How hot is the wire: Optical, electrical, and combined methods to determine filament temperature

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Abstract

The filament temperature T is a key parameter in hotwire-assisted chemical vapor deposition (HWCVD). Three common methods for the in-situ determination of T are based on the measurement of electrical resistance, electrical power, or intensity of thermal radiation at one or more wavelengths λ. This work discusses the errors due to assumptions in these methods, primarily when an assumed resistivity ρ(T) or spectral emittance εs(λ,T) does not match the sample. Further, a method is introduced to find the temperature of a filament behind a viewport with unknown transmittance, and without the need to have references for ρ(T) or εs(λ,T). This method combines multiple thermal radiation spectra at varied radiating power and assumes that εs(λ,T) is independent of T within the resulting variation in T. The combined optical-electrical method is within 30 K in agreement with pyrometry around 2000 K for the real-life filament, and within 20 K of the true T when applied to simulated data of a W filament for which T is known.

Original languageEnglish
Pages (from-to)22-32
Number of pages11
JournalThin solid films
Volume674
DOIs
Publication statusPublished - 31 Mar 2019

Fingerprint

Heat radiation
filaments
wire
Wire
optics
Pyrometry
Acoustic impedance
thermal radiation
Chemical vapor deposition
Wavelength
Temperature
temperature
radiation spectra
electrical resistance
emittance
temperature measurement
transmittance
vapor deposition
electrical resistivity
wavelengths

Keywords

  • Emittance
  • Filament temperature
  • Hot-wire assisted chemical vapor deposition
  • Planck's law
  • Pyrometry
  • Radiation thermometry
  • Resistance thermometry
  • Resistivity

Cite this

@article{98530ec145d94d8cb9696e45c0068770,
title = "How hot is the wire: Optical, electrical, and combined methods to determine filament temperature",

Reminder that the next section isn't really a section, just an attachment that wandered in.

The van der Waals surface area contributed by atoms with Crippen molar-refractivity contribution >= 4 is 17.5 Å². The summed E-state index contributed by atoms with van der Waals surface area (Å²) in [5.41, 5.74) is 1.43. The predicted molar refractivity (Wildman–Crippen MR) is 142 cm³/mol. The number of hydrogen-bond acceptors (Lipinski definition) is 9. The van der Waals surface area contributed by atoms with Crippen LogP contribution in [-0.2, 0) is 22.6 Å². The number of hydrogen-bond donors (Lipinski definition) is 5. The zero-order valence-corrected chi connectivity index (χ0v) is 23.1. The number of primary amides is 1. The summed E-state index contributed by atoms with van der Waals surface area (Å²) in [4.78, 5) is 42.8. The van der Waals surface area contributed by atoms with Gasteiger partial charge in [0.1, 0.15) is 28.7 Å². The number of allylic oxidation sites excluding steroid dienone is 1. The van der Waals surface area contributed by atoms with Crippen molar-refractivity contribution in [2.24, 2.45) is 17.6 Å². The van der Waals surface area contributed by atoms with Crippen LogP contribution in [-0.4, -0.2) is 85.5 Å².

abstract = "The filament temperature T is a key parameter in hotwire-assisted chemical vapor deposition (HWCVD). Three common methods for the in-situ determination of T are based on the measurement of electrical resistance, electrical power, or intensity of thermal radiation at one or more wavelengths λ. This work discusses the errors due to assumptions in these methods, primarily when an assumed resistivity ρ(T) or spectral emittance εs(λ,T) does not match the sample. Further, a method is introduced to find the temperature of a filament behind a viewport with unknown transmittance, and without the need to have references for ρ(T) or εs(λ,T). This method combines multiple thermal radiation spectra at varied radiating power and assumes that εs(λ,T) is independent of T within the resulting variation in T. The combined optical-electrical method is within 30 K in agreement with pyrometry around 2000 K for the real-life filament, and within 20 K of the true T when applied to simulated data of a W filament for which T is known.",
keywords = "Emittance, Filament temperature, Hot-wire assisted chemical vapor deposition, Planck's law, Pyrometry, Radiation thermometry, Resistance thermometry, Resistivity",